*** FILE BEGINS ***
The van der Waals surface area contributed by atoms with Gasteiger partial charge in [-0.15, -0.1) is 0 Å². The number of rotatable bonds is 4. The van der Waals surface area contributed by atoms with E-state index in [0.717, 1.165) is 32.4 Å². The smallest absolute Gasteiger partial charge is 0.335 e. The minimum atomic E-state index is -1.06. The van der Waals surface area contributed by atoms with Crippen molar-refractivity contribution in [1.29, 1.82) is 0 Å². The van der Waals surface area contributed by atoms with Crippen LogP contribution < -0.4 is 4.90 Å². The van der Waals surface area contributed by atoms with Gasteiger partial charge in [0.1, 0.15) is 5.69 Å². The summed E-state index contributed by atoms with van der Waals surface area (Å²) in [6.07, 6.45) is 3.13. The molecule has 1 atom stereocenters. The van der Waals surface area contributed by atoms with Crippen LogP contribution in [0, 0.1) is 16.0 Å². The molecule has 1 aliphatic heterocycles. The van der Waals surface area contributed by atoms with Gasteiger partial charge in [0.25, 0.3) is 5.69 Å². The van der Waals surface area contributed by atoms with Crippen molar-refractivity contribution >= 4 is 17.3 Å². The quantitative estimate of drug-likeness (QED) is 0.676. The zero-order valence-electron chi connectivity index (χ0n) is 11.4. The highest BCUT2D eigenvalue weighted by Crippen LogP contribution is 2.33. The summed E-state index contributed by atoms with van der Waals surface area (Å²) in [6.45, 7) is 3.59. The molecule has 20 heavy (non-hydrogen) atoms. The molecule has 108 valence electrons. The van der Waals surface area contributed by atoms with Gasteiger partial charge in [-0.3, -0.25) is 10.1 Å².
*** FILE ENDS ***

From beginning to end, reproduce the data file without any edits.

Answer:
The van der Waals surface area contributed by atoms with Gasteiger partial charge in [-0.15, -0.1) is 0 Å². The number of rotatable bonds is 4. The van der Waals surface area contributed by atoms with E-state index in [0.717, 1.165) is 32.4 Å². The smallest absolute Gasteiger partial charge is 0.335 e. The minimum atomic E-state index is -1.06. The van der Waals surface area contributed by atoms with Crippen molar-refractivity contribution in [1.29, 1.82) is 0 Å². The van der Waals surface area contributed by atoms with Crippen LogP contribution < -0.4 is 4.90 Å². The van der Waals surface area contributed by atoms with Gasteiger partial charge in [0.1, 0.15) is 5.69 Å². The summed E-state index contributed by atoms with van der Waals surface area (Å²) in [6.07, 6.45) is 3.13. The molecule has 1 atom stereocenters. The van der Waals surface area contributed by atoms with Crippen LogP contribution in [0, 0.1) is 16.0 Å². The molecule has 1 aliphatic heterocycles. The van der Waals surface area contributed by atoms with Gasteiger partial charge in [0.25, 0.3) is 5.69 Å². The van der Waals surface area contributed by atoms with Crippen molar-refractivity contribution >= 4 is 17.3 Å². The quantitative estimate of drug-likeness (QED) is 0.676. The zero-order valence-electron chi connectivity index (χ0n) is 11.4. The highest BCUT2D eigenvalue weighted by Crippen LogP contribution is 2.33. The summed E-state index contributed by atoms with van der Waals surface area (Å²) in [6.45, 7) is 3.59. The molecule has 20 heavy (non-hydrogen) atoms. The molecule has 108 valence electrons. The van der Waals surface area contributed by atoms with Gasteiger partial charge in [-0.3, -0.25) is 10.1 Å².